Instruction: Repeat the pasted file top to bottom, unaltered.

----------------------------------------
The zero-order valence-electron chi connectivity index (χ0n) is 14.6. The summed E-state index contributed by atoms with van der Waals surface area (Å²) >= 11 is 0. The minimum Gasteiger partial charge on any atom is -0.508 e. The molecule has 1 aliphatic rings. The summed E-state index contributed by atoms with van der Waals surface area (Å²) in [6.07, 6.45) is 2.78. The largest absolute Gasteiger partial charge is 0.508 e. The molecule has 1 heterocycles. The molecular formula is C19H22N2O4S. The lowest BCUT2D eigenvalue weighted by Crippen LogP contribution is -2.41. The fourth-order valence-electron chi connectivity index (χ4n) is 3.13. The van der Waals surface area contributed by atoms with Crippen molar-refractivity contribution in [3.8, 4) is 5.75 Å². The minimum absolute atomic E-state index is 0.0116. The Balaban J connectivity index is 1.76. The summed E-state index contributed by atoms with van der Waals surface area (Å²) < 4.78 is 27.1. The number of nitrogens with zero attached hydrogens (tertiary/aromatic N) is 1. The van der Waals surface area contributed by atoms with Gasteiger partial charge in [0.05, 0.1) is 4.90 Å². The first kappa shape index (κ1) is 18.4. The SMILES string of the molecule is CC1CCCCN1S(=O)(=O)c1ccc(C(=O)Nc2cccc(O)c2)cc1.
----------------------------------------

The zero-order valence-electron chi connectivity index (χ0n) is 14.6. The summed E-state index contributed by atoms with van der Waals surface area (Å²) >= 11 is 0. The minimum Gasteiger partial charge on any atom is -0.508 e. The molecule has 1 aliphatic rings. The summed E-state index contributed by atoms with van der Waals surface area (Å²) in [6.07, 6.45) is 2.78. The largest absolute Gasteiger partial charge is 0.508 e. The molecule has 1 heterocycles. The molecular formula is C19H22N2O4S. The lowest BCUT2D eigenvalue weighted by Crippen LogP contribution is -2.41. The fourth-order valence-electron chi connectivity index (χ4n) is 3.13. The van der Waals surface area contributed by atoms with Crippen molar-refractivity contribution in [3.8, 4) is 5.75 Å². The minimum absolute atomic E-state index is 0.0116. The Balaban J connectivity index is 1.76. The summed E-state index contributed by atoms with van der Waals surface area (Å²) < 4.78 is 27.1. The number of nitrogens with zero attached hydrogens (tertiary/aromatic N) is 1. The van der Waals surface area contributed by atoms with Gasteiger partial charge in [0.05, 0.1) is 4.90 Å². The first kappa shape index (κ1) is 18.4. The SMILES string of the molecule is CC1CCCCN1S(=O)(=O)c1ccc(C(=O)Nc2cccc(O)c2)cc1.